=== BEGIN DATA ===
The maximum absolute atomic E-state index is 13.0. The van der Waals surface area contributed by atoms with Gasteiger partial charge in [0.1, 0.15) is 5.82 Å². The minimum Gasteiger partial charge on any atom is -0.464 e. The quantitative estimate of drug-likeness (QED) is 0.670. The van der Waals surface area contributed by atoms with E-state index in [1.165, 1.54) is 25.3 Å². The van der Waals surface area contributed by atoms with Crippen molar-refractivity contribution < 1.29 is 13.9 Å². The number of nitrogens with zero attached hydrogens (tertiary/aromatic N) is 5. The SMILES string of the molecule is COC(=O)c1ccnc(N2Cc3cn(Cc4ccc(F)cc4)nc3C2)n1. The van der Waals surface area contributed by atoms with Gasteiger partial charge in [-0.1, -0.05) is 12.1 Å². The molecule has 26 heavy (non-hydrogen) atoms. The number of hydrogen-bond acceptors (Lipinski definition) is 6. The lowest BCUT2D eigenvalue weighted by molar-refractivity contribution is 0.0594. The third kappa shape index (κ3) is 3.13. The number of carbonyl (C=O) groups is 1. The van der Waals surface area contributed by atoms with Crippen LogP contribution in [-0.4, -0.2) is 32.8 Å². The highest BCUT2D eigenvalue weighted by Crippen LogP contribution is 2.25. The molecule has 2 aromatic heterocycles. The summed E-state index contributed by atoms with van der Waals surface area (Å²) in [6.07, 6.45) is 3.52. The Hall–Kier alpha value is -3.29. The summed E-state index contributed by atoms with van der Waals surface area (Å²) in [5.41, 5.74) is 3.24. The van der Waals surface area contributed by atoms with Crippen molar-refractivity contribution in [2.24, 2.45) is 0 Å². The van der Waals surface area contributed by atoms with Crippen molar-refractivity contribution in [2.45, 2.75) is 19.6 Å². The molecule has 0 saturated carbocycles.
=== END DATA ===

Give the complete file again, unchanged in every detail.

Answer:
The maximum absolute atomic E-state index is 13.0. The van der Waals surface area contributed by atoms with Gasteiger partial charge in [0.1, 0.15) is 5.82 Å². The minimum Gasteiger partial charge on any atom is -0.464 e. The quantitative estimate of drug-likeness (QED) is 0.670. The van der Waals surface area contributed by atoms with E-state index in [1.165, 1.54) is 25.3 Å². The van der Waals surface area contributed by atoms with Crippen molar-refractivity contribution < 1.29 is 13.9 Å². The number of nitrogens with zero attached hydrogens (tertiary/aromatic N) is 5. The SMILES string of the molecule is COC(=O)c1ccnc(N2Cc3cn(Cc4ccc(F)cc4)nc3C2)n1. The van der Waals surface area contributed by atoms with Gasteiger partial charge in [-0.1, -0.05) is 12.1 Å². The molecule has 26 heavy (non-hydrogen) atoms. The number of hydrogen-bond acceptors (Lipinski definition) is 6. The lowest BCUT2D eigenvalue weighted by molar-refractivity contribution is 0.0594. The third kappa shape index (κ3) is 3.13. The number of carbonyl (C=O) groups is 1. The van der Waals surface area contributed by atoms with Crippen LogP contribution in [-0.4, -0.2) is 32.8 Å². The highest BCUT2D eigenvalue weighted by Crippen LogP contribution is 2.25. The molecule has 2 aromatic heterocycles. The summed E-state index contributed by atoms with van der Waals surface area (Å²) in [6.07, 6.45) is 3.52. The Hall–Kier alpha value is -3.29. The summed E-state index contributed by atoms with van der Waals surface area (Å²) in [5.41, 5.74) is 3.24. The van der Waals surface area contributed by atoms with Crippen molar-refractivity contribution in [2.24, 2.45) is 0 Å². The van der Waals surface area contributed by atoms with Crippen molar-refractivity contribution in [2.45, 2.75) is 19.6 Å². The molecule has 0 saturated carbocycles.